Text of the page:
Friuli-Venezia Giulia lies at the northeastern corner of the Adriatic. The lowlands are a region of gentle landscapes, green and wooded in parts, with wide gravelly torrents scurrying down from the alpine peaks which loom above them. The historic towns of Udine and Cividale have much to see: superb works by Tiepolo in the former and astonishing Lombard survivals in the latter. Excellent wine is grown in the Collio vineyards on the border with Slovenia, and the dry-cured ham (prosciutto) of San Daniele is the most meltingly delicious in Italy. The great port of Trieste (the regional capital) is also here, as is the ancient Roman and later early Christian centre of Aquileia, with superb mosaics. During the First World War the region was hotly contested and many lives were lost on the battles along the Isonzo river. Remains of trenches and gun emplacements survive to tell the tale.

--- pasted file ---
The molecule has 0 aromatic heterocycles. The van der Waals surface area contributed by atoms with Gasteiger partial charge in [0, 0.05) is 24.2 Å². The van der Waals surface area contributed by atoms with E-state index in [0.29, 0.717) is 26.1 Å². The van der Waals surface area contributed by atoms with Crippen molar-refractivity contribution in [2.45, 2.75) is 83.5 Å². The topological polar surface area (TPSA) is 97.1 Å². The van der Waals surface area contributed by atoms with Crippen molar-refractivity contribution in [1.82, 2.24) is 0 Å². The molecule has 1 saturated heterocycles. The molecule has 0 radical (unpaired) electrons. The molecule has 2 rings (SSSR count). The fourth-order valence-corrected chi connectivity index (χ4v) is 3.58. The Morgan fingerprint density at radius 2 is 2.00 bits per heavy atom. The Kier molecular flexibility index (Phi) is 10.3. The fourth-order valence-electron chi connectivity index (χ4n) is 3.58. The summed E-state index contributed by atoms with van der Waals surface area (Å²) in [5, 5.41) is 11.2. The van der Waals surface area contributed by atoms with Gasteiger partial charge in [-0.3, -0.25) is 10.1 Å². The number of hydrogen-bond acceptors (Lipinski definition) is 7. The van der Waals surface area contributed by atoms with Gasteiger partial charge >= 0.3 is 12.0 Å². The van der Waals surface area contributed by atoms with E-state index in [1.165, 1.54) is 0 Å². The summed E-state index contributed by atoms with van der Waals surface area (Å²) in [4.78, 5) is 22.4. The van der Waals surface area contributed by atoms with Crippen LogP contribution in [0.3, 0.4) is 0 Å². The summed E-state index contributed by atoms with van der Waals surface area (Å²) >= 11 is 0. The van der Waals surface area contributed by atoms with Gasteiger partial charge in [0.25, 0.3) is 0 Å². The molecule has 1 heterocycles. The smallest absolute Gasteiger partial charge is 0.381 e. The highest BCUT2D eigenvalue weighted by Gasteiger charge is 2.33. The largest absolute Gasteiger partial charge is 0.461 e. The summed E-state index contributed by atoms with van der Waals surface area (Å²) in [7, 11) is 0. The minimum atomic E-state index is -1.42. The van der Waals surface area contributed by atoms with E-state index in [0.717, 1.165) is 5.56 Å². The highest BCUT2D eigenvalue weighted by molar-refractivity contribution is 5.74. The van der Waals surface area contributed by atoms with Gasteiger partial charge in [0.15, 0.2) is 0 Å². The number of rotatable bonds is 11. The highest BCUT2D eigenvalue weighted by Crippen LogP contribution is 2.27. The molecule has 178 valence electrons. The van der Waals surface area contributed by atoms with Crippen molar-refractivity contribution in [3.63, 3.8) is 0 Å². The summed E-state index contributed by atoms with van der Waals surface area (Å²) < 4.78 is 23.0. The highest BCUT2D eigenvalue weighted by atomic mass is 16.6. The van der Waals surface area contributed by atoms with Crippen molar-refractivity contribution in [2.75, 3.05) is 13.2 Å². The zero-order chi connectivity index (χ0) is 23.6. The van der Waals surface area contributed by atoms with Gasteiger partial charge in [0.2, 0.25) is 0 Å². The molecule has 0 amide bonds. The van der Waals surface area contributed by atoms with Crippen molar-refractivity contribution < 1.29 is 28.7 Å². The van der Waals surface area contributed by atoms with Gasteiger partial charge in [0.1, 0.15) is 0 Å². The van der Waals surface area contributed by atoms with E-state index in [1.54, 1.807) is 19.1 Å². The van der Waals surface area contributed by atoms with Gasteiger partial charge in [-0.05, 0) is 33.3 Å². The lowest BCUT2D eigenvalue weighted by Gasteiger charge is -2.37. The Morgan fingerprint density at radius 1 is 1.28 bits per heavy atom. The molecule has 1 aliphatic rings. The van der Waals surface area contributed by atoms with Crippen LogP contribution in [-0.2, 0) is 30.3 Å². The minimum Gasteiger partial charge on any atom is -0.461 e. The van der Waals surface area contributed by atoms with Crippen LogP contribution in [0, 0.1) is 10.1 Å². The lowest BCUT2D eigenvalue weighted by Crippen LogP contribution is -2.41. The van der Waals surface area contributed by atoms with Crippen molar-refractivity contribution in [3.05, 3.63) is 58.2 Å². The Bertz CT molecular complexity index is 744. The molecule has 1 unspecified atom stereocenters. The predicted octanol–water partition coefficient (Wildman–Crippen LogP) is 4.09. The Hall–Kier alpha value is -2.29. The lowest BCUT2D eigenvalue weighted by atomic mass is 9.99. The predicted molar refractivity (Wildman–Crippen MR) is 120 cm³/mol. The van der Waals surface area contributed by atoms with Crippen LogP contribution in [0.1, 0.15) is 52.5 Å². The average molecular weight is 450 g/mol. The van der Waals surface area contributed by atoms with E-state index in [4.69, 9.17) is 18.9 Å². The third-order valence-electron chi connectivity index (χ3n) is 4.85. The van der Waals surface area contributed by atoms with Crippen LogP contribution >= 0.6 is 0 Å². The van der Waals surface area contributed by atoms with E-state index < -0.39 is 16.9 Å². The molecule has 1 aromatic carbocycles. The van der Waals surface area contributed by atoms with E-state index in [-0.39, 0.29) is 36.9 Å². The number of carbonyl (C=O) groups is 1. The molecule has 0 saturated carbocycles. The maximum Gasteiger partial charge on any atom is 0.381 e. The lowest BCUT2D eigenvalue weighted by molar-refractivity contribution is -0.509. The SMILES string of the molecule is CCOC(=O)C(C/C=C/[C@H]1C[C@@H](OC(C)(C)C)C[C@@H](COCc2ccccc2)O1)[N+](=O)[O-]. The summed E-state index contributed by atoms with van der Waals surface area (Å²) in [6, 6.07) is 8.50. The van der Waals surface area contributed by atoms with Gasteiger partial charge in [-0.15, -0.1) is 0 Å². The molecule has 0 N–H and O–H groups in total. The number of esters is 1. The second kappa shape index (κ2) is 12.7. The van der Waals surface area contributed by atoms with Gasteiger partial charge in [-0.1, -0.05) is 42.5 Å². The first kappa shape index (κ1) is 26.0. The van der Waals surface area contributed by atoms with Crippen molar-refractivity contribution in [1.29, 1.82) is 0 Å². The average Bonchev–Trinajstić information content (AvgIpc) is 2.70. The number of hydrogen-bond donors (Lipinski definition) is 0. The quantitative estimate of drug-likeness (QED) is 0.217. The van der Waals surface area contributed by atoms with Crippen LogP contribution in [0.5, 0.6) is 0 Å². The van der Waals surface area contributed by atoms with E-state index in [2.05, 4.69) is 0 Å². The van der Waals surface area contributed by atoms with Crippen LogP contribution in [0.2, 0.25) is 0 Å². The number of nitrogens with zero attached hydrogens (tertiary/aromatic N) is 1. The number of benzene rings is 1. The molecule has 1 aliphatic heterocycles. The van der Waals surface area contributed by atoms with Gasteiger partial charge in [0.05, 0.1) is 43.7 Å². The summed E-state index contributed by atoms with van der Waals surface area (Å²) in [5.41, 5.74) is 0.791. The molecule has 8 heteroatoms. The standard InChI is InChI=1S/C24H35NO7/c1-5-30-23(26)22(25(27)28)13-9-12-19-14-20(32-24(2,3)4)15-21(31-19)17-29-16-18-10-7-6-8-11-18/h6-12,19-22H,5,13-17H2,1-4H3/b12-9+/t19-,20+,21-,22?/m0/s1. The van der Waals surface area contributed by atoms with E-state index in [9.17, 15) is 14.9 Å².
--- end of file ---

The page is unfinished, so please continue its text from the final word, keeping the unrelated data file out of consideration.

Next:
Stretching between the French frontier and the borders of Tuscany, Liguria comprises the narrow strip of land lying between the Mediterranean and the Maritime Alps and the Apennines, and a small part of the Po River basin beyond the watershed. Because the mountains shelter it from winter winds, the region enjoys an exceptionally mild climate. Delicate plants from much warmer climes—California, Chile, South Africa and Australia—thrive along city streets and in formal gardens. In the western section of the region, vegetables and flowers are grown out of season for export to northern markets, and everywhere olives and grapes flourish on the steep hillsides. The gentle climate, combined with the grandeur of Liguria’s rugged coastal scenery and the attractions of the sea, have drawn visitors for over a century, especially during winter. This tradition gives Liguria’s many coastal resorts a timeless quality that is difficult to find elsewhere in Italy, and is perhaps the region’s most attractive feature.